CATF publishes comprehensive study on superhot rock energy

CATF publishes comprehensive study on superhot rock energy Drilling rig on site of the IDDP (source: IDDP/ HS Orka)
Carlo Cariaga 31 Oct 2022

The Clean Air Task Force has published a detailed report on the potential, initiatives, challenges of extracting geothermal energy from superhot rock systems.

The Clean Air Task Force (CATF) has published a report highlighting the potential of superhot rock energy as a form of advanced geothermal energy that is cost-competitive, sustainable, and available virtually anywhere on the Earth. The full report, titled “Superhot Rock Energy: A Vision for Firm, Global Zero-Carbon Energy” is available via this link.

Superhot rock systems and their benefits

Superhot rock energy refers to geothermal energy harnessed from deeper, hotter dry rock systems with temperatures of over 400 degrees Celsius. These systems can supply about five to ten times more energy per well compared to conventional hydrothermal systems. Moreover, being able to drill into superhot rock systems can make geothermal energy available nearly anywhere in the world.

To harness the energy from superhot rock systems, water will be injected through deep injection wells which will then circulate through hard crystalline basement rock. The water will be heated within the subsurface fracture systems before it circulates back to the surface via production wells.

Superhot water is highly energy-dense because the water turns into “supercritical” fluid at very high temperatures and pressures. At this state, the fluid can penetrate through fractures faster because of low viscosities and high diffusivities. This allows for more energy to be brought to the surface through the production wells.

With its high energy potential, just a few superhot rock wells can supply enough geothermal energy for a commercially operating power plant. For instance, the Krafla borehole of the Iceland Deep Drilling Project (IDDP) has an estimated 36 MWe of energy production potential – up to 10 times higher than a typical hydrothermal geothermal well.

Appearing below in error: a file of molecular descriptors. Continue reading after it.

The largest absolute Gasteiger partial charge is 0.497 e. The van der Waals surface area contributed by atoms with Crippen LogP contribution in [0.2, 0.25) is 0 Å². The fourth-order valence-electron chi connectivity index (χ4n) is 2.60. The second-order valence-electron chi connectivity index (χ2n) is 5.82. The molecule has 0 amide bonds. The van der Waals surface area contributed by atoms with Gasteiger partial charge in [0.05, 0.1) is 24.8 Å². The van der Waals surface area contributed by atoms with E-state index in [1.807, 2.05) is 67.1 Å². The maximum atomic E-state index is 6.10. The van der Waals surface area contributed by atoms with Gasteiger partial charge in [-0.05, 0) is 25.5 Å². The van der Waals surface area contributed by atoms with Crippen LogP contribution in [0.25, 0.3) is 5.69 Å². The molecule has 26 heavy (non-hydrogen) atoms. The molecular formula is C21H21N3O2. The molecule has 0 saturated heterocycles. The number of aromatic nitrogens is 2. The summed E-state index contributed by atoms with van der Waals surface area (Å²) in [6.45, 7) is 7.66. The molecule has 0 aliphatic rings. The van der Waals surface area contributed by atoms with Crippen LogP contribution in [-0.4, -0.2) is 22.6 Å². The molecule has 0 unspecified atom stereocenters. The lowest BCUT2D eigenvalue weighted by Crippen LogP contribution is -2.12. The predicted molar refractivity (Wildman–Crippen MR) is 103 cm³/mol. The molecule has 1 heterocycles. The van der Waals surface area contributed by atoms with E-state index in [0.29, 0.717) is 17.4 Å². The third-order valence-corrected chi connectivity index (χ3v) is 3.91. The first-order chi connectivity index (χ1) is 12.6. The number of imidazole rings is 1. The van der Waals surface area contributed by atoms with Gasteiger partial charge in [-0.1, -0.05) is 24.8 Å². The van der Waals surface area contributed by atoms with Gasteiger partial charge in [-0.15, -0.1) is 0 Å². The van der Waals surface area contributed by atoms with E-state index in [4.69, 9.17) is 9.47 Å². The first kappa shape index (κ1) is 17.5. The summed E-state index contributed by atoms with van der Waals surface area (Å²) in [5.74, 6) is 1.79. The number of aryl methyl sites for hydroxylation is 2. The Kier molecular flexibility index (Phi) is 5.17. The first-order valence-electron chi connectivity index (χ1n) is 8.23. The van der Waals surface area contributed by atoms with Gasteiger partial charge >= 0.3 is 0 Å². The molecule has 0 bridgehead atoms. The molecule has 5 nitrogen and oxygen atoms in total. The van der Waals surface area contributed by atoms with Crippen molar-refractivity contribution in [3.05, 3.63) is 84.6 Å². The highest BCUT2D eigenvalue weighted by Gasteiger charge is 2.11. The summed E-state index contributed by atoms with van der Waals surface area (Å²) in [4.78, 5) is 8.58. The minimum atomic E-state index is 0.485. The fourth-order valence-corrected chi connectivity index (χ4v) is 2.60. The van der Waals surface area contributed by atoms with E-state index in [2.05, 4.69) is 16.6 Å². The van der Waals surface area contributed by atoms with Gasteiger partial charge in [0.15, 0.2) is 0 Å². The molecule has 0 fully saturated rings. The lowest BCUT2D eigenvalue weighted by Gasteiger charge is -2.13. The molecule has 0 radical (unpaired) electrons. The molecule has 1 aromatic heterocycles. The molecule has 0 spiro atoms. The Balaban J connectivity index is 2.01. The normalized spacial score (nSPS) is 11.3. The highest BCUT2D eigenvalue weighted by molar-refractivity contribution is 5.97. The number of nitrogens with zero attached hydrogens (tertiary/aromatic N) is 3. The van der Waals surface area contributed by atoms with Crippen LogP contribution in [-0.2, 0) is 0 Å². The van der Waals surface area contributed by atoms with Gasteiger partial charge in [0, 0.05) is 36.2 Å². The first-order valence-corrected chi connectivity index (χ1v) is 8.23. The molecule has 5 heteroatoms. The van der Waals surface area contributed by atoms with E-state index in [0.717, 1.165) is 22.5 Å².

Superhot rock systems can also overcome the geographical limitations of developing geothermal power facilities only in regions where near-surface heat is available, such as in volcanic arcs or hotspots. Other benefits of superhot rock include reduced risk of drinking water contamination and smaller footprint of geothermal projects.

The economics of superhot rock projects

The CATF commissioned Hot Rock Energy Research Organization (HERO) and LucidCatalyst (LC) to estimate the levelized cost of electricity (LCOE) from superhot rock systems. A model was generated using Nth-of-a-kind costs and considering known wellfield and power generation costs from existing geothermal and thermal plants.

According to the model, superhot rock systems can produce electricity at a competitive LCOE of USD 20 -35 PER MWh. However, development costs  are expected to be much higher for first-of-a-kind projects but will progressively decline through continuous improvement of technology and operational practices.

The economics of superhot rock projects can be improved by using them as a precursor for producing zero-carbon fuels such as hydrogen and ammonia. According to the model, hydrogen production costs using superhot rock energy can be below USD 1.50 / kg and can even reach USD 1/kg with advanced drilling and casing technologies. This is very competitive and will achieve the target cost of the 2030 Hydrogen Earthshot Initiative.

Existing superhot rock projects